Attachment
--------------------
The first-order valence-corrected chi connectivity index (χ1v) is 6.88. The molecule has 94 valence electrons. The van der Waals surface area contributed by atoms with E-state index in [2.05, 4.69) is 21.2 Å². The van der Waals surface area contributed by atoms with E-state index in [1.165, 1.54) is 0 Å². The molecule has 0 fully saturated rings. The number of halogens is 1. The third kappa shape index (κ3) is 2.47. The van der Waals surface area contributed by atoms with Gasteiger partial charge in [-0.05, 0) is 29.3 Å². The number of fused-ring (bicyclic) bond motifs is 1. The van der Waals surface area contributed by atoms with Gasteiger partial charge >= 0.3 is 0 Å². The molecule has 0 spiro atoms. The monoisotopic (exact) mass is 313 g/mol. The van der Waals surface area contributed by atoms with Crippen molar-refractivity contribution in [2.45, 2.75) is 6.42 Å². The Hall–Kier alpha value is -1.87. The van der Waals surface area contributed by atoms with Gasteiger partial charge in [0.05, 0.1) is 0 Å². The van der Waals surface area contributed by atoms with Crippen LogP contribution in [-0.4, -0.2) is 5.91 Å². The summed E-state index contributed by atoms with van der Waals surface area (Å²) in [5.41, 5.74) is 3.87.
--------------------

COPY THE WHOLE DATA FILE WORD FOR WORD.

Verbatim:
The first-order valence-corrected chi connectivity index (χ1v) is 6.88. The molecule has 94 valence electrons. The van der Waals surface area contributed by atoms with E-state index in [2.05, 4.69) is 21.2 Å². The van der Waals surface area contributed by atoms with E-state index in [1.165, 1.54) is 0 Å². The molecule has 0 fully saturated rings. The number of halogens is 1. The third kappa shape index (κ3) is 2.47. The van der Waals surface area contributed by atoms with Gasteiger partial charge in [-0.05, 0) is 29.3 Å². The number of fused-ring (bicyclic) bond motifs is 1. The van der Waals surface area contributed by atoms with Gasteiger partial charge >= 0.3 is 0 Å². The molecule has 0 spiro atoms. The monoisotopic (exact) mass is 313 g/mol. The van der Waals surface area contributed by atoms with Crippen molar-refractivity contribution in [2.45, 2.75) is 6.42 Å². The Hall–Kier alpha value is -1.87. The van der Waals surface area contributed by atoms with Gasteiger partial charge in [0.05, 0.1) is 0 Å². The van der Waals surface area contributed by atoms with Crippen LogP contribution in [-0.4, -0.2) is 5.91 Å². The summed E-state index contributed by atoms with van der Waals surface area (Å²) in [5.41, 5.74) is 3.87.